You're hearing it everywhere these days. Political commentators across the board are saying that
Thanks in large part to that polarization, our political system is sick, dysfunctional, and driving people away. Fully half the electorate doesn't even bother to vote. Candidates for public office are even trained in techniques to suppress turnout among undecided voters -- some obvious, like running negative attack ads; others beyond the pale, like dressing up volunteers as police officers and parking them outside polling places in poor neighborhoods to intimidate minority voters. Problems facing the country are mounting, from decaying schools to global terror, yet the warring camps in charge keep bickering over whose silent majority is bigger. It's as if the parents are standing on the shore fighting over which way to row the boat while the kids are drowning in the middle of the lake.
Yet there are real signs of hope. More and more people fed up with partisan gridlock are not responding with cynicism and inaction; rather, they're rolling up their sleeves and coming together across ideological lines, building unlikely coalitions and moving toward solutions to seemingly intractable problems that don't easily fit the tired old left-right paradigm -- like the global AIDS crisis, energy independence, education, poverty, middle-class decline, campaign finance, globalization, the burgeoning prison population, and climate change. This "radical middle" is not about cynical, poll-driven attempts to find the mushy political center. It's about people who have stepped outside old ideological boxes to fight boldly for the common good.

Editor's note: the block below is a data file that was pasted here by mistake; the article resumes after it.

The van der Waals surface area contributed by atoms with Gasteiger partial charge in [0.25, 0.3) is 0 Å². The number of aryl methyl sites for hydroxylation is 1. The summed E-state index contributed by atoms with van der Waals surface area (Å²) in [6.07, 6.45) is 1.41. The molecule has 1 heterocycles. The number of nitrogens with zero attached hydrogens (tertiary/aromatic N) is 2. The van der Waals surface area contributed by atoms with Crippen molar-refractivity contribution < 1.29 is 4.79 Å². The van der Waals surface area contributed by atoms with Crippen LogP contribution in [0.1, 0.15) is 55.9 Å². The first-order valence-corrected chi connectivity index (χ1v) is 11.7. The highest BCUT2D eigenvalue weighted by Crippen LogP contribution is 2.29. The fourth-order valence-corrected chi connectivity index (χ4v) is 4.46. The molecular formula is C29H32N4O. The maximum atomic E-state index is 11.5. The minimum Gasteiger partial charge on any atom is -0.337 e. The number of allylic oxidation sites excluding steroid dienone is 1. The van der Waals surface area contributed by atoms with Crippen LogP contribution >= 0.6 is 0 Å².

Here is a look at a few of the remarkable thinkers and doers who are shaping this new radical-middle politics. Some of them focus on policy, proposing new solutions that a majority of Americans could get behind and advocating these measures in the marketplace of ideas via newsletters, reports, books and magazine articles, talk shows, and lobbying. Others focus on process, designing new ways of doing democracy that heal the wounds of political division in the body politic and tap into our collective wisdom by bringing many voices into dialogue. Still others are going outside the political process altogether, creating innovative projects that involve citizens directly in creating solutions. The common thread uniting all of these people is a belief that our political system is seriously flawed and that the answers lie beyond blind adherence to old orthodoxies.
"What if I could prove to you somehow that school vouchers were the best approach to giving every kid in
In late 2002 Kramer founded a group called Growth and Justice (www.growthandjustice.org) -- part of a wave of new local and regional progressive think tanks across the
Growth and Justice has received praise from nearly every quarter. But, ironically, as in many states, partisan bickering over gay marriage and other issues brought this year's
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